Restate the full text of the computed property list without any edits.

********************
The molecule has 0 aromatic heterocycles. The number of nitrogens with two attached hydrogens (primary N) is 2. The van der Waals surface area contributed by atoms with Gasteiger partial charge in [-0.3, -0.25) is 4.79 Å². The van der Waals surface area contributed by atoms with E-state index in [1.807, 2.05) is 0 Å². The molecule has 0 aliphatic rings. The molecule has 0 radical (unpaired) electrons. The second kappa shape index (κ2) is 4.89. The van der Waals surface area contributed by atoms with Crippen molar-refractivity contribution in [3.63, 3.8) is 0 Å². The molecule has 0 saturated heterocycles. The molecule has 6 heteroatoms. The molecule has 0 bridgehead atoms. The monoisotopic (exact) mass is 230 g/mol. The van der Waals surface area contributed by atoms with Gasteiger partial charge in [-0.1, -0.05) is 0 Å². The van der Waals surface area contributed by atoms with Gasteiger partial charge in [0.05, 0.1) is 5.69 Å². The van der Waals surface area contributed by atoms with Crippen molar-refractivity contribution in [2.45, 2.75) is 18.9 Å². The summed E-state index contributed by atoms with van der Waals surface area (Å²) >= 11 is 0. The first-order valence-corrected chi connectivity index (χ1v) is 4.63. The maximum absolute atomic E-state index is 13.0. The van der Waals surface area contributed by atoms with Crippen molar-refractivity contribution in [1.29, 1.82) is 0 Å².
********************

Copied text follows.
The molecule has 0 aromatic heterocycles. The number of nitrogens with two attached hydrogens (primary N) is 2. The van der Waals surface area contributed by atoms with Gasteiger partial charge in [-0.3, -0.25) is 4.79 Å². The van der Waals surface area contributed by atoms with E-state index in [1.807, 2.05) is 0 Å². The molecule has 0 aliphatic rings. The molecule has 0 radical (unpaired) electrons. The second kappa shape index (κ2) is 4.89. The van der Waals surface area contributed by atoms with Crippen molar-refractivity contribution in [3.63, 3.8) is 0 Å². The molecule has 0 saturated heterocycles. The molecule has 6 heteroatoms. The molecule has 0 bridgehead atoms. The monoisotopic (exact) mass is 230 g/mol. The van der Waals surface area contributed by atoms with Gasteiger partial charge in [-0.1, -0.05) is 0 Å². The van der Waals surface area contributed by atoms with Gasteiger partial charge in [0.05, 0.1) is 5.69 Å². The van der Waals surface area contributed by atoms with Crippen molar-refractivity contribution in [2.45, 2.75) is 18.9 Å². The summed E-state index contributed by atoms with van der Waals surface area (Å²) >= 11 is 0. The first-order valence-corrected chi connectivity index (χ1v) is 4.63. The maximum absolute atomic E-state index is 13.0. The van der Waals surface area contributed by atoms with Crippen molar-refractivity contribution in [1.29, 1.82) is 0 Å².